ORLANDO, Fla. – The Anti-Defamation League revealed a new report that shows an increase across the board in antisemitism incidents, and Orlando had more antisemitic incidents than anywhere else in Central Florida in 2022.
The organization surveyed more than 4,000 Americans through a national panel known as AmeriSpeak. Researchers looked at the overall number of different anti-Jewish tropes that people tend to believe.
“As someone who does this work all day every day, I have to tell you these responses take my breath away,” said Jonathan Greenblatt, CEO of ADL.
The report titled, Antisemitic Attitudes in America, highlighted the numerous misrepresentations about the Jewish community in the survey and asked participants to answer if they agreed with those statements.
The report stated antisemitic attitudes in the U.S. are widespread and likely increasing, with 85% of Americans believing at least one anti-Jewish trope, as opposed to 61% in 2019.
“What these findings represent, what they tell us and what creates such urgency is the fact that large, huge number of Americans hold dangerous, false ideas about the Jewish people,” Greenblatt said.
The report from the ADL was released almost two weeks after an antisemitic message was displayed on the top of a building on New Year’s Eve in downtown Orlando, and just last week, some residents in west Orange County found antisemitic flyers with hateful statements on their front yards and driveways.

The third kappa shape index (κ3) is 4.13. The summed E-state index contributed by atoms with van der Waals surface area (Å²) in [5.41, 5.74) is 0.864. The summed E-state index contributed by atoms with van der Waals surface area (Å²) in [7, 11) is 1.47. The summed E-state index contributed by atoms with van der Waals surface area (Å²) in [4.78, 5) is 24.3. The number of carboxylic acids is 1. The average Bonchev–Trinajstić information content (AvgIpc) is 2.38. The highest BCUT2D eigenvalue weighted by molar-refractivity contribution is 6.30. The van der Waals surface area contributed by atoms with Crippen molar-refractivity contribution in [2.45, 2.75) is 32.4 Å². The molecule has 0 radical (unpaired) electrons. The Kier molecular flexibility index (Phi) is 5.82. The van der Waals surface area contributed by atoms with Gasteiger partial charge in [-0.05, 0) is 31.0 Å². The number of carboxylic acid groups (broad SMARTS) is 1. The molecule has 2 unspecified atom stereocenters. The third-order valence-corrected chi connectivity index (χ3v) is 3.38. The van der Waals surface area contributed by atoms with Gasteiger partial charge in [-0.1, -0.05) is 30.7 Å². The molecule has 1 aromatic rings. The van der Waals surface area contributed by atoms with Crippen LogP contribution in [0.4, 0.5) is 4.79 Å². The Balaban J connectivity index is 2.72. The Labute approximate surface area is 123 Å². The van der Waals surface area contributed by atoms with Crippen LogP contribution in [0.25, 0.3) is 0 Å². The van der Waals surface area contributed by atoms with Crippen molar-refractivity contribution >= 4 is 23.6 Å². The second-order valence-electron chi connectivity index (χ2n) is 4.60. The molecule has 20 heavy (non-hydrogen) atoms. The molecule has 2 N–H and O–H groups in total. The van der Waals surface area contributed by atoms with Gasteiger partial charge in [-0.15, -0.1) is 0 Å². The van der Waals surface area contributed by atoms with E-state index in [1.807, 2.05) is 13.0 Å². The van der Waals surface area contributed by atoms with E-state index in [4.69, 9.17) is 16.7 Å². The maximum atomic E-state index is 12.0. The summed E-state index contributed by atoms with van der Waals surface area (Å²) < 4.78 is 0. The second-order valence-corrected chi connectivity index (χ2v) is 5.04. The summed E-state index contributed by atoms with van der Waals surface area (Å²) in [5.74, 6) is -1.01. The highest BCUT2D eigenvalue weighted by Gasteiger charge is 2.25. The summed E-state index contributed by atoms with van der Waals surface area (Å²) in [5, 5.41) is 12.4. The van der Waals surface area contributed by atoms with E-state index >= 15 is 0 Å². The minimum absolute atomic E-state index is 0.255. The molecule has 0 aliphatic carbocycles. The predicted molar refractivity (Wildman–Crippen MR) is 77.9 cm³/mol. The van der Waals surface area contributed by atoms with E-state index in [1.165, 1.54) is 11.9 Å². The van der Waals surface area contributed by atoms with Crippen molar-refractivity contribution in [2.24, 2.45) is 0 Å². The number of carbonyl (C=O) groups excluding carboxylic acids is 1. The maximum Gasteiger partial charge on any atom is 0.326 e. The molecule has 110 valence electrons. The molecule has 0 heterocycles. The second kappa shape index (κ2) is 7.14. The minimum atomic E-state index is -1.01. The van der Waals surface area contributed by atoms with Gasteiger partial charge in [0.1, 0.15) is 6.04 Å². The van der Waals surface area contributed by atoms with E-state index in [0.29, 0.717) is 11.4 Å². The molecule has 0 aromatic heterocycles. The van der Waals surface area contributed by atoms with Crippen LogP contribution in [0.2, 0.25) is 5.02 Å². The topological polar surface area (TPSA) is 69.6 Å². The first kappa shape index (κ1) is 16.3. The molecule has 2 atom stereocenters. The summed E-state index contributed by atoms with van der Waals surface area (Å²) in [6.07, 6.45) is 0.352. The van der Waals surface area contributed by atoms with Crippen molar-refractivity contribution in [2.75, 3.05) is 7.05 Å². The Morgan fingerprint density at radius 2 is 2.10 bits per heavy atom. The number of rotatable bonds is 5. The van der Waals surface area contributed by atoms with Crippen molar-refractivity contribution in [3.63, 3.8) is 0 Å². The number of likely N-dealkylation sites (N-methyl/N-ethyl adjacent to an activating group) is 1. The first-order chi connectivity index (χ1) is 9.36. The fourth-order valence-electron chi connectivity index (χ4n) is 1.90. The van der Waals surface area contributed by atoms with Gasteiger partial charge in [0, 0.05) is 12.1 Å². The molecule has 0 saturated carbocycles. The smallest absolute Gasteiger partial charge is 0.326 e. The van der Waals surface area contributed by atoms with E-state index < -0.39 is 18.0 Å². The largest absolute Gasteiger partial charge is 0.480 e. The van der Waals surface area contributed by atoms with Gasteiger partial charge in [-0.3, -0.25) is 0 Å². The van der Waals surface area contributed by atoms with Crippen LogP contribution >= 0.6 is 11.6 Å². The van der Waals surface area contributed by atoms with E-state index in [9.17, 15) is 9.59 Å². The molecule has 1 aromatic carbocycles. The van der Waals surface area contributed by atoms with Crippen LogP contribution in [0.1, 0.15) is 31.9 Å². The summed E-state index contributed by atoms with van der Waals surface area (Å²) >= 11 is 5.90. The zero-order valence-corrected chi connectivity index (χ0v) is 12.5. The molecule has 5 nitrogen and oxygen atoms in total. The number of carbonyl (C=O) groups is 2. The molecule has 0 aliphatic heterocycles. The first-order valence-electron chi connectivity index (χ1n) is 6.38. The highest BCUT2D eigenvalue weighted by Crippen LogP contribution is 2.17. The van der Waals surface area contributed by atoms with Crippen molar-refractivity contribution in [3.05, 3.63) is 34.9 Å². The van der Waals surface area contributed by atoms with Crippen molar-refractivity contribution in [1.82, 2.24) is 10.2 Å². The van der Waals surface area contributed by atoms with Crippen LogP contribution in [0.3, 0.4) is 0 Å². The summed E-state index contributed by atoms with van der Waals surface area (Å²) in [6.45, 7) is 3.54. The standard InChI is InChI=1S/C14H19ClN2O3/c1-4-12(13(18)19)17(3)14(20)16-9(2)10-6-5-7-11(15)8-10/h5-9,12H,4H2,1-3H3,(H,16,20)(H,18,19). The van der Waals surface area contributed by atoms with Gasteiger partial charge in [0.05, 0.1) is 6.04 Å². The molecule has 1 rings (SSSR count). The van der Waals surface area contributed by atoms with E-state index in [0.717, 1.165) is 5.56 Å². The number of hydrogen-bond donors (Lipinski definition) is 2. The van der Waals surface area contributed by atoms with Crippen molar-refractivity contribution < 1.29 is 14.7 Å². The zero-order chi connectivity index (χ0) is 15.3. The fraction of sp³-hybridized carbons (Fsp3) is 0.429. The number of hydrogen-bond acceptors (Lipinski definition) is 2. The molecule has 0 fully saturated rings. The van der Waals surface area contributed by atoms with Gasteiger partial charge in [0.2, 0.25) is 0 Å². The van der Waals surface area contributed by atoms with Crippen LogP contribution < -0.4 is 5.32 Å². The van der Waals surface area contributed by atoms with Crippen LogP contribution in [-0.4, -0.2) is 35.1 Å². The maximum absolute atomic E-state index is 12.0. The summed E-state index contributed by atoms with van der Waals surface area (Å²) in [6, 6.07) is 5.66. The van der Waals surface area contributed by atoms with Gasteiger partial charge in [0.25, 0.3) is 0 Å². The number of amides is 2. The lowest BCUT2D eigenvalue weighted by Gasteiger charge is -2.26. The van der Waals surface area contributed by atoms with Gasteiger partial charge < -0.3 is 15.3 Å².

According to ADL, in 2022 there were 172 antisemitic incidents in Florida. Thirteen occurred in Orlando, four in Daytona Beach, while Vero Beach, Melbourne, Maitland, and Kissimmee each reported one antisemitic incident.
Overall, Orlando had the third most antisemitic incidents in a Florida city in 2022, behind Tampa with 15 and Jacksonville with 14. The city of Miami had 10.
In 2021 the ADL reported 15 antisemitic incidents in Orlando and 190 in Florida.
“In addition to these classic antisemitic myths, we also saw dangerous levels of agreement with radical anti-Israel positions. These are beliefs that go far beyond commentary on the Israeli government or criticism of particular policies. They are antisemitism,” Greenblatt said.
The study showed 26% of Americans believe Jews have too much power in the business world; 40% agree Israel treats Palestinians like the Nazis treated the Jews, and 70% say it’s true that Jews stick together more than other Americans.
“What we’re really seeing is far wider-spread antisemitism in that classical fascist trope conspiracy theory sense, much more so than a broad negative Israel sentiment among the American population,” said Dr. Matt Williams, vice president of the Center of Antisemitism Research for ADL.
For more on this report, visit the Anti-Defamation League website.
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